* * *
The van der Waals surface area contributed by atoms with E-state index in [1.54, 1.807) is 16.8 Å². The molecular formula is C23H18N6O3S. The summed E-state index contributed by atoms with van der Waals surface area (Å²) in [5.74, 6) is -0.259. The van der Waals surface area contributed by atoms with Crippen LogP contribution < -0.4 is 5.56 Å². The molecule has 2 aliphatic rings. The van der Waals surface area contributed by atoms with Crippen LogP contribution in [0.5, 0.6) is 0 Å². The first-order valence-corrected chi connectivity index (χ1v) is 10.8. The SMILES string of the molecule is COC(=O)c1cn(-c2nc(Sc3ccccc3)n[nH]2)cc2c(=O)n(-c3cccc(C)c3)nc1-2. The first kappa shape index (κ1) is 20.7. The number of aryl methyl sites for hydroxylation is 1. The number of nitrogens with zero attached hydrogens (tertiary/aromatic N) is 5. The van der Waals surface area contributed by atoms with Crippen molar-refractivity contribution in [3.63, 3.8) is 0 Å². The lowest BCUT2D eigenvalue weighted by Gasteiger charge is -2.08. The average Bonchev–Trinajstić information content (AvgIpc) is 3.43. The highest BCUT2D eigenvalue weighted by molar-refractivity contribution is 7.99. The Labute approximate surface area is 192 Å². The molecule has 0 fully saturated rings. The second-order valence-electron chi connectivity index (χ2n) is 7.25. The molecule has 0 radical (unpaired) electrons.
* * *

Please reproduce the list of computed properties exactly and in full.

The van der Waals surface area contributed by atoms with E-state index in [1.54, 1.807) is 16.8 Å². The molecular formula is C23H18N6O3S. The summed E-state index contributed by atoms with van der Waals surface area (Å²) in [5.74, 6) is -0.259. The van der Waals surface area contributed by atoms with Crippen LogP contribution < -0.4 is 5.56 Å². The molecule has 2 aliphatic rings. The van der Waals surface area contributed by atoms with Crippen LogP contribution in [0.5, 0.6) is 0 Å². The first-order valence-corrected chi connectivity index (χ1v) is 10.8. The SMILES string of the molecule is COC(=O)c1cn(-c2nc(Sc3ccccc3)n[nH]2)cc2c(=O)n(-c3cccc(C)c3)nc1-2. The first kappa shape index (κ1) is 20.7. The number of aryl methyl sites for hydroxylation is 1. The number of nitrogens with zero attached hydrogens (tertiary/aromatic N) is 5. The van der Waals surface area contributed by atoms with Crippen molar-refractivity contribution in [3.63, 3.8) is 0 Å². The lowest BCUT2D eigenvalue weighted by Gasteiger charge is -2.08. The average Bonchev–Trinajstić information content (AvgIpc) is 3.43. The highest BCUT2D eigenvalue weighted by molar-refractivity contribution is 7.99. The Labute approximate surface area is 192 Å². The molecule has 0 fully saturated rings. The second-order valence-electron chi connectivity index (χ2n) is 7.25. The molecule has 0 radical (unpaired) electrons.